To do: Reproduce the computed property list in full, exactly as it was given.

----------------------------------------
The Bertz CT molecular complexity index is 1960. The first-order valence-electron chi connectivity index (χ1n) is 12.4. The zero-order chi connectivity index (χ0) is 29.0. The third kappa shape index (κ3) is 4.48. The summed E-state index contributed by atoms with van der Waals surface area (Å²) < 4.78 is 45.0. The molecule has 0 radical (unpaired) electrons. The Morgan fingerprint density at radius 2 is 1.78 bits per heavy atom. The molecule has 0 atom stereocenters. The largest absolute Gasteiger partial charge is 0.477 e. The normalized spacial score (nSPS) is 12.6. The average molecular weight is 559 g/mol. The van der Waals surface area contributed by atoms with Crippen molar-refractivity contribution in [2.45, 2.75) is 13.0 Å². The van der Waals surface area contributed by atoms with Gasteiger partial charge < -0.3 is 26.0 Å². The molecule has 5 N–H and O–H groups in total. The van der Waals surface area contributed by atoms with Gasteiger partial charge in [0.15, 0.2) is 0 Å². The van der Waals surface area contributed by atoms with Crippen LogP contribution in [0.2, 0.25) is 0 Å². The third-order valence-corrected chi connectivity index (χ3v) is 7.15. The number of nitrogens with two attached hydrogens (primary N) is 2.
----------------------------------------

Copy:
The Bertz CT molecular complexity index is 1960. The first-order valence-electron chi connectivity index (χ1n) is 12.4. The zero-order chi connectivity index (χ0) is 29.0. The third kappa shape index (κ3) is 4.48. The summed E-state index contributed by atoms with van der Waals surface area (Å²) < 4.78 is 45.0. The molecule has 0 radical (unpaired) electrons. The Morgan fingerprint density at radius 2 is 1.78 bits per heavy atom. The molecule has 0 atom stereocenters. The largest absolute Gasteiger partial charge is 0.477 e. The normalized spacial score (nSPS) is 12.6. The average molecular weight is 559 g/mol. The van der Waals surface area contributed by atoms with Crippen molar-refractivity contribution in [2.45, 2.75) is 13.0 Å². The van der Waals surface area contributed by atoms with Gasteiger partial charge < -0.3 is 26.0 Å². The molecule has 5 N–H and O–H groups in total. The van der Waals surface area contributed by atoms with Gasteiger partial charge in [0.15, 0.2) is 0 Å². The van der Waals surface area contributed by atoms with Crippen LogP contribution in [0.2, 0.25) is 0 Å². The third-order valence-corrected chi connectivity index (χ3v) is 7.15. The number of nitrogens with two attached hydrogens (primary N) is 2.